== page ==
I have never seen these on any of the training ships, certainly never on the TSES and never on any ship I have ever sailed on… but they appear in many old photographs of vessels flying all flags. It looks like a tag line or wire on the aft fluke of the anchors leading up onto the deck. Was this to check the swing of the anchor once cleared from the hawse? Anyone know why we don’t see these much anymore?
Could it be a buoy to mark the anchor position? I’ve read about it somewhere but never seen it done.
Probably to flip it around if it came backwards? That’s how I’d flip it around today if it came to it. Perhaps it was more common then?
I think it was less common then when a wooden mockup was made to check the anchor would run out and stow correctly. I have never rigged one.
I was in deck department on a carrier in the Navy and we had a few buoys and some line up in the foc’sle that was for marking the anchor’s position. I don’t remember that we ever rigged it, however. My guess is that is what it could be in the picture. But then again why rig it to the fluke.
We did it all the time in the USCG. It is more a military thing.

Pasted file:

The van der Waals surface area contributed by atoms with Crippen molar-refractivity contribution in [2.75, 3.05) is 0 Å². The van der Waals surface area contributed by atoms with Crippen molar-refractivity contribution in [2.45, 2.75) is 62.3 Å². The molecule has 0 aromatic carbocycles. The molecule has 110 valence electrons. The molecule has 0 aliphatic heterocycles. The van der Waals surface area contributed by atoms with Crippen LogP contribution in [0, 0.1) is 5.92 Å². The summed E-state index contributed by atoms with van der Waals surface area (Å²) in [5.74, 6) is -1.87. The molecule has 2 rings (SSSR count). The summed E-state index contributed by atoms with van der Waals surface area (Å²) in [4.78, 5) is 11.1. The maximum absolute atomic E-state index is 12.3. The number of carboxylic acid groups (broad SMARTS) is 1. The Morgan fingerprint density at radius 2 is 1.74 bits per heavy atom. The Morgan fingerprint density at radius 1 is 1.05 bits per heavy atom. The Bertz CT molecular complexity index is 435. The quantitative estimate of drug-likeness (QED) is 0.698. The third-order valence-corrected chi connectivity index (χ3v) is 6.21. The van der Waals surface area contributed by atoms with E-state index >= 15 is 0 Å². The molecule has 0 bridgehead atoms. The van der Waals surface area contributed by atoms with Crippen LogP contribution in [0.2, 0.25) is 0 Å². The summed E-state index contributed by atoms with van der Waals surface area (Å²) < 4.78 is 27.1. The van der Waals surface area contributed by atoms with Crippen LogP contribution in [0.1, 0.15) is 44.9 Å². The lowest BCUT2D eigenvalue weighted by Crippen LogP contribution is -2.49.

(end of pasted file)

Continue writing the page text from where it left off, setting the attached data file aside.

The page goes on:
I did it in the Coast Guard also. We used our anchors a lot on a old single screw ship. We would drag it into a dock and heave on it to pull us off the dock.
I had to do it on 270’s in GITMO. No money for tugs and 40 kt on the dock wind. It worked well and having a buoy on the anchor so we knew its location helped.
I seen anchor buoys & vessels with goofed up anchors which resulted in the necessity of a line on them to help them settle correctly in the hawspipe. If the line in the picture was used for an anchor buoy its odd they would tie it around the fluke?
The picture is not finely grained; strongly magnifying it, around the anchor fluke, cannot show the exact passage of the line.
It is possible that the slack line just hangs over the fluke, and then goes into the hawse pipe…
i’ve seen it used sparsely on commercial fishing vessels in AK. Idea being that if it is lost it would be easier to retrieve.